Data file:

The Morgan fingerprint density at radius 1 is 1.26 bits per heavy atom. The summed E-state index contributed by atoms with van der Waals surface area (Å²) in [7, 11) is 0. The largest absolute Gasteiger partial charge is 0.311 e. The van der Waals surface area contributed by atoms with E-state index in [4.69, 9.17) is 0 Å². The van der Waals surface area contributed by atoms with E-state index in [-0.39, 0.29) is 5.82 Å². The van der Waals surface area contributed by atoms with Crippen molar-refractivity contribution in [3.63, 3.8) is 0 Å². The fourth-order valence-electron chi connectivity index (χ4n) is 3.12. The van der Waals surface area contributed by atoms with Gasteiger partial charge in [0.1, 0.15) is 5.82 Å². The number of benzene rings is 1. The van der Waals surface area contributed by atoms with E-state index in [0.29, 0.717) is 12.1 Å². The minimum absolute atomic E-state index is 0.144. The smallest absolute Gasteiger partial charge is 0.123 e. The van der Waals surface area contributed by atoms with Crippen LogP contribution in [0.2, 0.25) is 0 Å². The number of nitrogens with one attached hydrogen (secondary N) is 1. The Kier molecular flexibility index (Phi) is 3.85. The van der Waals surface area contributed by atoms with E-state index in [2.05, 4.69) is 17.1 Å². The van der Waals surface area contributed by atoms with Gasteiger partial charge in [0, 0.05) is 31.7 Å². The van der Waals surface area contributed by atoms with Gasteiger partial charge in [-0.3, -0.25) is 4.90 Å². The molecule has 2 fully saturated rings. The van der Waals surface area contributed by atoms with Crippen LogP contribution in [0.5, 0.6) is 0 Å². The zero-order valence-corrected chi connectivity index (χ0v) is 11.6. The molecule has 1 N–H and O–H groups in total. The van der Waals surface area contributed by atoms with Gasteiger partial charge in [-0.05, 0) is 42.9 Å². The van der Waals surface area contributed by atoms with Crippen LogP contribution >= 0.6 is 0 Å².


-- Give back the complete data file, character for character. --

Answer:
The Morgan fingerprint density at radius 1 is 1.26 bits per heavy atom. The summed E-state index contributed by atoms with van der Waals surface area (Å²) in [7, 11) is 0. The largest absolute Gasteiger partial charge is 0.311 e. The van der Waals surface area contributed by atoms with E-state index in [4.69, 9.17) is 0 Å². The van der Waals surface area contributed by atoms with E-state index in [-0.39, 0.29) is 5.82 Å². The van der Waals surface area contributed by atoms with Crippen molar-refractivity contribution in [3.63, 3.8) is 0 Å². The fourth-order valence-electron chi connectivity index (χ4n) is 3.12. The van der Waals surface area contributed by atoms with Gasteiger partial charge in [0.1, 0.15) is 5.82 Å². The number of benzene rings is 1. The van der Waals surface area contributed by atoms with E-state index in [0.29, 0.717) is 12.1 Å². The minimum absolute atomic E-state index is 0.144. The smallest absolute Gasteiger partial charge is 0.123 e. The van der Waals surface area contributed by atoms with Crippen LogP contribution in [0.2, 0.25) is 0 Å². The number of nitrogens with one attached hydrogen (secondary N) is 1. The Kier molecular flexibility index (Phi) is 3.85. The van der Waals surface area contributed by atoms with E-state index in [2.05, 4.69) is 17.1 Å². The van der Waals surface area contributed by atoms with Gasteiger partial charge in [0, 0.05) is 31.7 Å². The van der Waals surface area contributed by atoms with Gasteiger partial charge in [-0.3, -0.25) is 4.90 Å². The molecule has 2 fully saturated rings. The van der Waals surface area contributed by atoms with Crippen LogP contribution in [0.5, 0.6) is 0 Å². The zero-order valence-corrected chi connectivity index (χ0v) is 11.6. The molecule has 1 N–H and O–H groups in total. The van der Waals surface area contributed by atoms with Gasteiger partial charge in [-0.05, 0) is 42.9 Å². The van der Waals surface area contributed by atoms with Crippen LogP contribution >= 0.6 is 0 Å².